Informations et ressources scientifiques
sur le développement des zones arides et semi-arides

Accueil du site → Doctorat → Royaume-Uni → 2007 → Coexistence in a land use mosaic ? : land use, risk and elephant ecology in Laikipia District, Kenya.

University of Cambridge (2007)

Coexistence in a land use mosaic ? : land use, risk and elephant ecology in Laikipia District, Kenya.

Graham, M. D.

Titre : Coexistence in a land use mosaic ? : land use, risk and elephant ecology in Laikipia District, Kenya.

Auteur : Graham, M. D.

Université de soutenance : University of Cambridge

Grade : Doctor of Philosophy (PhD) 2007

Résumé
This thesis is about the patterns, determinants and consequences of human-elephant interaction in Laikipia District in northern Kenya. Laikipia is located outside of formally protected areas, supports a range of land use types and harbours Kenya’s second largest elephant population comprised of over 3,000 animals. I show that elephants occur across almost 50% of Laikipia District and, intriguingly, are relatively evenly distributed across locations under cultivation, settlement and livestock production. Results from over a 100km of ground transects, however, show that the relative abundance of elephants varies in relation to specific forms of human activity, in particular the risk of mortality presented by human occupants to elephants. Elephant use of intolerant land units, such as smallholder areas, is determined by human population density and distance from daytime refuges. An elephant’s use of smallholder areas increases with the proportion of land under smallholder production within an elephant’s range. Male elephants use intolerant areas more than female elephants. I show that elephants use cover of darkness to exploit elephant intolerant land units. I addition I show that elephants increase speed of travel through intolerant land units. I argue that these findings together with some preliminary evidence for aggregation in response to risk suggest that elephants demonstrate behavioural plasticity in response to risk and are, to some degree, resilient to human induced landscape change. Contact with elephants among local people in Laikipia varies with patterns of household resource use. Negative attitudes towards elephants were, however, not shaped by the likelihood of contact with elephants but rather by negative experiences involving elephants, such as crop-raiding, and/or knowledge of incidents in which elephants had either injured or killed local people.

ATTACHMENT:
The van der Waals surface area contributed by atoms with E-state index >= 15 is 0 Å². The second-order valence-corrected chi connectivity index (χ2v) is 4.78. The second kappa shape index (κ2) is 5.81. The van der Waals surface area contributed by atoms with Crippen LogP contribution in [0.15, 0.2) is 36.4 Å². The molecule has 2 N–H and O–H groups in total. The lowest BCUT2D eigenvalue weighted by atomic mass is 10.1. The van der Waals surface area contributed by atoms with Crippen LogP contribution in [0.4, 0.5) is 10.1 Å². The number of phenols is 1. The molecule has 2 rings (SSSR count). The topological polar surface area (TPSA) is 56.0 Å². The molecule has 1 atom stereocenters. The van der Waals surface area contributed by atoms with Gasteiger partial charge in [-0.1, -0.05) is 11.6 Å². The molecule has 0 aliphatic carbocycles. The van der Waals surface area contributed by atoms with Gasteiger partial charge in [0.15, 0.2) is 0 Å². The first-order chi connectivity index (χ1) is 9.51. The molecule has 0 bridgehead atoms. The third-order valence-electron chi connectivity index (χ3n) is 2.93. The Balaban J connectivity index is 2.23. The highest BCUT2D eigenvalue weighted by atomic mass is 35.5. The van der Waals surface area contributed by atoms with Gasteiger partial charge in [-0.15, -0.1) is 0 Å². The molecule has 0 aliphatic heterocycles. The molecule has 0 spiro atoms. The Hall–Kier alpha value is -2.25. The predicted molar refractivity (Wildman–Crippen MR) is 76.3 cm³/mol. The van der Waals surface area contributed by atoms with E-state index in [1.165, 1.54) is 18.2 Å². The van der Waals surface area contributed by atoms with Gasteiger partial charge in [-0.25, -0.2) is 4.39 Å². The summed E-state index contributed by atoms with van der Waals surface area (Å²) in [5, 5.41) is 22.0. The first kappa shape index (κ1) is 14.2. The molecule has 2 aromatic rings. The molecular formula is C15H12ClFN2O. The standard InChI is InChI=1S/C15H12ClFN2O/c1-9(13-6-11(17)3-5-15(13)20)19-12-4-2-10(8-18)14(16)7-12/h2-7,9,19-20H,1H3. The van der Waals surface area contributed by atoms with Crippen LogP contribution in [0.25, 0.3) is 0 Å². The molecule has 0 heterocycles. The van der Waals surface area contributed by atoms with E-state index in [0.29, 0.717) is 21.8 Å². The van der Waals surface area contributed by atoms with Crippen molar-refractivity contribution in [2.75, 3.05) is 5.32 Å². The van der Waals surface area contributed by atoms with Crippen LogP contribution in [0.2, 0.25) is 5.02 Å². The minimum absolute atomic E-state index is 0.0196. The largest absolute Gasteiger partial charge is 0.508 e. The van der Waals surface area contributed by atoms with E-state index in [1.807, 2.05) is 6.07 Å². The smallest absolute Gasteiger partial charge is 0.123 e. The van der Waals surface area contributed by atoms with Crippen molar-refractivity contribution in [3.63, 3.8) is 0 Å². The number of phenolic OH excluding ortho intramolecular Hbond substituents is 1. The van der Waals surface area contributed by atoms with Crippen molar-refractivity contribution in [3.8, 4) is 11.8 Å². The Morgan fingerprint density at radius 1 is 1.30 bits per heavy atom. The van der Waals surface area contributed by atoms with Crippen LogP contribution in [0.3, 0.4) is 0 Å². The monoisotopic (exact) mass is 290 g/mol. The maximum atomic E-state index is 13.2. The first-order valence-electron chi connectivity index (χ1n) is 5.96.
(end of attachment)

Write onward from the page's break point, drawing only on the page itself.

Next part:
Présentation (EthOS)

Version intégrale

Page publiée le 15 janvier 2017